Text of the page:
Black Metaphors in the "King of Tars"

How modern racism emerged from medieval race-thinking

In the late Middle Ages, Christian conversion could wash a black person’s skin white—or at least that is what happens when a black sultan converts to Christianity in the late thirteenth- or early fourteenth-century English romance the King of Tars. The remarkable transformation, however, is not what it might at first appear to be. While some critics have taken the conversion as the conflation of racial and religious identity, the change is in fact not indicative of a cut-and-dried relationship between Christian identity and the normativity of European whiteness. The connection between color and religious identity in the late Middle Ages is rather more complex, and the King of Tars in particular exploits the normativity of physical whiteness in western Christendom when it advocates the necessity of metaphorical, or spiritual, “blackness’’ in Christians. In the King of Tars, the physical reality of skin color difference gives way to the metaphor of color that facilitates Christendom’s necessary “blackness.” Whiteness and blackness, in their material modes as well as their spiritual consequences or auras, cede primacy to one another continually, producing the shimmer of the black metaphor. The King of Tars didactically and rhetorically navigates the line between reality and metaphor in order to turn its reader’s attention from the Christian mission to convert others, a defining feature of late medieval Crusades ideology, to the project of examining and maintaining her own spiritual well-being.

In order to consider how this process makes use of what I will call black metaphors—textual moments in which black skin signifies sameness and otherness, spiritual purity and sinfulness, salvation and damnation—I turn to what is perhaps the most powerful recent study of skin color as a metaphor—Toni Morrison’s Playing in the Dark. Writing on the American and African American traditions, Morrison goes about proving the vast extent to which black figures are relevant in canonical American literature. Her insight into the didactic nature of race metaphors is as relevant to medieval literature as it is to modern. Morrison asserts that the black figure in the American literary tradition is pregnant with meaning when she writes that “the subject of the dream is the dreamer. The fabrication of an Africanist persona is reflexive; an extraordinary meditation on the self; a powerful exploration of the fears and desires that reside in the writerly conscious. It is an astonishing revelation of longing, of terror, of perplexity, of shame, of magnanimity.” The black metaphor, she argues, is capable of conflicting and even contradictory meanings simultaneously. Through examining the uses of the black figure, the reader is able to discern the perspectives of the “dreamer”—that is, the writer—on the black other and on herself.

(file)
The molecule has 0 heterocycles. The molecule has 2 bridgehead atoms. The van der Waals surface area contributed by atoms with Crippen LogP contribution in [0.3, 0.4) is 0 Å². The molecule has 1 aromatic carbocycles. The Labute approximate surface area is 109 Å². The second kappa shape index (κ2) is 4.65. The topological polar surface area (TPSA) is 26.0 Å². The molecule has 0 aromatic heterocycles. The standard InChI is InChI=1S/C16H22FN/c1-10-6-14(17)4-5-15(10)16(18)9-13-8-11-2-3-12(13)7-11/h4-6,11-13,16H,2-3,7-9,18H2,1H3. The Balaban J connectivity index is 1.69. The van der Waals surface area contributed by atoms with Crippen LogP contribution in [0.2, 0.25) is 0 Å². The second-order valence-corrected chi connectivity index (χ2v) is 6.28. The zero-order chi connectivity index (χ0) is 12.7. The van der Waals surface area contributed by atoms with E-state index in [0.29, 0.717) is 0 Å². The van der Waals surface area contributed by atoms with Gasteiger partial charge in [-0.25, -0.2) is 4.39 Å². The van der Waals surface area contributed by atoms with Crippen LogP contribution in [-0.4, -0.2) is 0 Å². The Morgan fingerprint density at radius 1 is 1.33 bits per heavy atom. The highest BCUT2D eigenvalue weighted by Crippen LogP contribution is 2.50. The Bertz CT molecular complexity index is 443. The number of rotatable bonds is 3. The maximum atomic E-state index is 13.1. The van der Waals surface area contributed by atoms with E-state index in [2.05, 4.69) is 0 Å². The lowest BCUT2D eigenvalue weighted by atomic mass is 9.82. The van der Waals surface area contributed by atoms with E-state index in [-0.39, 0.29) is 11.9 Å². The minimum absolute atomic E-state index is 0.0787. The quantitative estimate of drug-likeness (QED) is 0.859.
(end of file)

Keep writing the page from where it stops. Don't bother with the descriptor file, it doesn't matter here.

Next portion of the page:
The revelation of longing, terror, perplexity, shame, and magnanimity Morrison cites in the “Africanist persona” did not spring up ex nihilo. My study argues that the profound anxiety about black characters found in English literature has its roots in the Middle Ages. Morrison states that race “has become metaphorical [in the modern era]—a way of referring to and disguising forces, events, classes, and expressions of social decay and economic division far more threatening to the body politic than biological ‘race’ ever was,” but I argue that race was already metaphorical well before the biological “race” of the nineteenth century. Clearly, a black sultan who converts to Christianity and becomes white bears the requisite “perplexity.” In a late medieval Christendom still reeling from the fall of the last Crusader stronghold in the Levant at Acre in 1291 and in which politicians and others still fantasized about Crusade, the sultan recalls Christendom’s fears of eastern dominance while his conversion registers Christian longing for Muslim conversion. What is less clear and what I hope to show is that through the black sultan of the King of Tars, the medieval reader, like Morrison’s “dreamer,” is led to reflect upon his or her own spiritual state.

Cord Whitaker, Friends of the Institute for Advanced Study Member (2019–20) in the School of Historical Studies, is an Associate Professor at Wellesley College. This article is excerpted from Black Metaphors: How Modern Racism Emerged from Medieval Race-Thinking with permission of the University of Pennsylvania Press ( At IAS, Whitaker is working on his next book, The Harlem Middle Ages: Color, Time, and Harlem Renaissance Medievalism.